The American researcher Jo Farb Hernández has led the charge to preserve fast-deteriorating, self-taught artists’ environments — before they’re gone.
The John Michael Kohler Arts Center is hosting a yearlong series of exhibitions marking their 50th year celebrating, and saving, art environments.
The John Michael Kohler Arts Center is restoring the Wisconsin art environment of Mary Nohl to what it looked like around 1998, when it was filled with art from floor to ceiling.
This October, a phantasmagoric art environment in rural western Georgia will reopen following two years of conservation.
In the late 1970s, Loy Bowlin in McComb, Mississippi, styled himself as the “Original Rhinestone Cowboy.”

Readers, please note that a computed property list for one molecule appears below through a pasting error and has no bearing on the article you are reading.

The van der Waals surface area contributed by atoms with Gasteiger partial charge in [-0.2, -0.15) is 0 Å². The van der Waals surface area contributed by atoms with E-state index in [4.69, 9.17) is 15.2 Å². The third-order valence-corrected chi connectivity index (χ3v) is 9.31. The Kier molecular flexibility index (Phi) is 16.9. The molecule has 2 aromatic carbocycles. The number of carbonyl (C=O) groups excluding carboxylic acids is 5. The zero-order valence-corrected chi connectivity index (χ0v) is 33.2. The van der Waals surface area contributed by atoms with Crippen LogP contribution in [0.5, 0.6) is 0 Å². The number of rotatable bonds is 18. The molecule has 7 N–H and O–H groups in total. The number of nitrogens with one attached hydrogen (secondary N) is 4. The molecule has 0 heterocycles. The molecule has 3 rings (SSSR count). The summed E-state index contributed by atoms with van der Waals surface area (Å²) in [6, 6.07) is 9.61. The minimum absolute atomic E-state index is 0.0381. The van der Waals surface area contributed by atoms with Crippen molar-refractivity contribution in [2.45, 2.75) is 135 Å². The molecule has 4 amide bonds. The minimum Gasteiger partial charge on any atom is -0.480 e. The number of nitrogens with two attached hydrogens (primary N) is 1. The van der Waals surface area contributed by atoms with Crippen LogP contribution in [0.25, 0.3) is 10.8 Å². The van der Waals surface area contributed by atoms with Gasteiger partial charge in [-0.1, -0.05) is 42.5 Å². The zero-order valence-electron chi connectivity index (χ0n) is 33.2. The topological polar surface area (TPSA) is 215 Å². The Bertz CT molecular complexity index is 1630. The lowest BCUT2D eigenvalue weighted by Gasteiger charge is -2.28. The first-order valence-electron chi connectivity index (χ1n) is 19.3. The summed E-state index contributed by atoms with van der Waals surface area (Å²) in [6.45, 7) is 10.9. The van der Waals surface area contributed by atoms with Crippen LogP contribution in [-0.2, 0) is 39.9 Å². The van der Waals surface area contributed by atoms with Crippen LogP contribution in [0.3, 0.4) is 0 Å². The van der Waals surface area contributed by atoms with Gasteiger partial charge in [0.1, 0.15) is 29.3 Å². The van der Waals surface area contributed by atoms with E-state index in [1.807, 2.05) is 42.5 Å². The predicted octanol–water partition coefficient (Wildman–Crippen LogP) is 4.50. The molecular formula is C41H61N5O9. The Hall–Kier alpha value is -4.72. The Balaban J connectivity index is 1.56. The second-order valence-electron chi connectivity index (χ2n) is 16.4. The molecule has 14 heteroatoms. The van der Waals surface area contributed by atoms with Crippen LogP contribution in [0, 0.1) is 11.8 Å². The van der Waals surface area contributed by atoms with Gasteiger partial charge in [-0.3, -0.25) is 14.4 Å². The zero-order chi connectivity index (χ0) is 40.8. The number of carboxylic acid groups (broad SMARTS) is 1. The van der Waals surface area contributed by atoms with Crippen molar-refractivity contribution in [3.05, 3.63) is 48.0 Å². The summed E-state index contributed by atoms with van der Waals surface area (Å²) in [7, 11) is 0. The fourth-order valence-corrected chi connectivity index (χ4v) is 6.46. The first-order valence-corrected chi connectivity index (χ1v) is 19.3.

Over a period of 50 years, the artist Mary Nohl transformed her yard as well as the interior and exterior of her cottage into an environment that stands in conversation with the surrounding land, lake, and her childhood memories. Almost immediately after the first cement sculptures materialized in the 1960s, however, she became known as “The Witch.”